Phenazepam, the Soviet-Made Designer Drug, Hits North Texas

Categories: Drugs

In case you missed the September 2012 issue of Innovations in Clinical Neuroscience, here's a heads up: phenazepam, a powerful anti-anxiety drug sometimes sold as "Zannie" or "bonsai," is hitting the U.S. streets.

It's not exactly a new product -- it was developed in the 1970s by Soviet scientists to treat epilepsy, anxiety and sleep disorders -- but only recently has its recreational use spread, first to Western Europe and now to the United States.

See also: Denton County Police Discover That They Make Marijuana Candy and Soda Now

It's several times more potent than valium, another benzodiazepine, and has been cited as the cause of a growing number of hospitalizations and deaths. Now -- cue the Sweeps Week-style freakout -- it's arrived in North Texas.

NBC 5 has the first report, which carries the rather misleading headline that the drug is being "eyed" in nine Tarrant County deaths.

What does that mean? Hard to tell, since the two examples reporter Scott Gordon provides of phenazepam-linked deaths are an 18-year-old high school student killed when he ran across a busy highway and lawyer Michael Schmidt, the Dallas lawyer who died in shootout with police after taking a cocktail of drugs that, while it did indeed contain the Soviet-designed pharmaceutical, also included cocaine, hydrocodone and Xanax.

Hard to pin either of those directly on phenazepam, as the story ultimately acknowledges, in a coda saying the drug "has not been named as the direct cause of death in any cases." The story remains quite adamant, however, about it being from Russia, a country now guilty of fumbling the opening ceremonies, egregiously violating the territorial sovereignty of its neighbors and exporting child-killing drugs.

Phenazepam currently isn't classified as a controlled substance under federal law (Arkansas and Louisiana have banned it), though dealers have been prosecuted on the grounds that it's not approved by the FDA for human consumption.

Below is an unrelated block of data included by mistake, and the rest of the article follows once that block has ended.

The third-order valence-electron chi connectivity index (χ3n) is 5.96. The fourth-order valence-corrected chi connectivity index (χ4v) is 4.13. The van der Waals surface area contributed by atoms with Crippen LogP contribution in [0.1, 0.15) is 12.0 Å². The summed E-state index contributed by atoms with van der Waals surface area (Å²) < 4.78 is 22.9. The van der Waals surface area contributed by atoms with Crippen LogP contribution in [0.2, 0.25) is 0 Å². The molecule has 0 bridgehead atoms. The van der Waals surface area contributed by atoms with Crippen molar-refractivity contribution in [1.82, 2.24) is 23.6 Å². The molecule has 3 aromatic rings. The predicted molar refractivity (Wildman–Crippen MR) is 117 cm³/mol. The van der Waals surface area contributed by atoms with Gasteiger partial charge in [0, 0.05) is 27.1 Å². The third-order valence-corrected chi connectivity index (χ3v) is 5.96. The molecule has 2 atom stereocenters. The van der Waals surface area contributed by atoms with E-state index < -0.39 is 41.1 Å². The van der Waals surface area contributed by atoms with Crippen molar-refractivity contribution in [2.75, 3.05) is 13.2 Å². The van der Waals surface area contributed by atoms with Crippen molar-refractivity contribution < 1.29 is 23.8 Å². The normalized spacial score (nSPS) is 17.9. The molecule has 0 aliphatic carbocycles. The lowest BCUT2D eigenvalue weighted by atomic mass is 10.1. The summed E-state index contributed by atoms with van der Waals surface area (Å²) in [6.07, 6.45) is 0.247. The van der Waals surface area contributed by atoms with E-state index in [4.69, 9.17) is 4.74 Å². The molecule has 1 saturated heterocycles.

Send your story tips to the author, Eric Nicholson.


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16 comments
AdamsonScott
AdamsonScott

Well heck, if you're going to tell us about a great new drug, the least you could do is tell us where we can buy it!!

ozonelarryb
ozonelarryb

Looks like a bunch of DarWINs comin up.

Trip responsibly, children.

ruddski
ruddski

Stick to organics, like valium, kids.

hat2flat
hat2flat

I'll go with Scott Gordon over anyone at DO. 

Myrna.Minkoff-Katz
Myrna.Minkoff-Katz topcommenter

Why anyone considers the stupor that high doses of benzodiazepines a high, is something that confounds me.  Anxiety and panic disorder are real diseases that are successfully treated in the short term with this class of drug, in addition to long-term treatment with serotonin reuptake inhibitors.  Doctors are reluctant to prescribe benzodiazepines to people who would benefit from them simply because of their abuse on the street.  Same story with painkillers.  Patients with chronic pain should not have to beg their healthcare provider for these relief medicines.

dignalar
dignalar

@AdamsonScott  you can buy it online only go on google and type in buy rc's and you will find alot of drugs you can get high off includng this one just look out for scam but if your going to buy phenazepam you need a digital scale because it comes in grams and you need like 2 mg to get high

ruddski
ruddski

@Myrna

Many people consider the stupor produced by heroin or morphine as a "high" as well. It's sort of a generic term.

P1Gunter
P1Gunter

The problem with doctors restricting benzos is that people then turn to alcohol to moderate their anxiety. I know because I did it when my doc wouldn't give me klonopin any longer. Benzo addiction is a real thing, I've seen people trying to detox from them, but they're also a necessary aid to function for a lot of people. Not to get high, but to just function and go to work. I'd rather pop a klonopin in the morning than drink vodka as I drive to work.

juanmayeaux
juanmayeaux

@P1Gunter I have been in the same shape brother. My Cardiologist gave me a 3 month script of Klonopin for panic attacks and didn't have another one for 9 years. Now I get the attacks again, but no doctor will pull the trigger for me to get Klonopin. A couple of shots of alcohol usually helps, but that is not a solution for work. The Med, chase is really confusing.

Myrna.Minkoff-Katz
Myrna.Minkoff-Katz topcommenter

@P1Gunter  Furthermore, you can go to a psychiatrist who will have no problem prescribing huge doses of Klonopin, which, for an unsuspecting patient would absolutely lead to devastating addiction.  A cautious primary would provide the best access to careful and conservative treatment of anxiety issues.

P1Gunter
P1Gunter

My psychiatrist is who cut me off. I was taking one every morning to get me through work. When he cut me off I started drinking again and would drive to work with a bottle of vodka. Ironically, when I went to rehab for alcoholism, the first drug they gave me was librium......A benzo.

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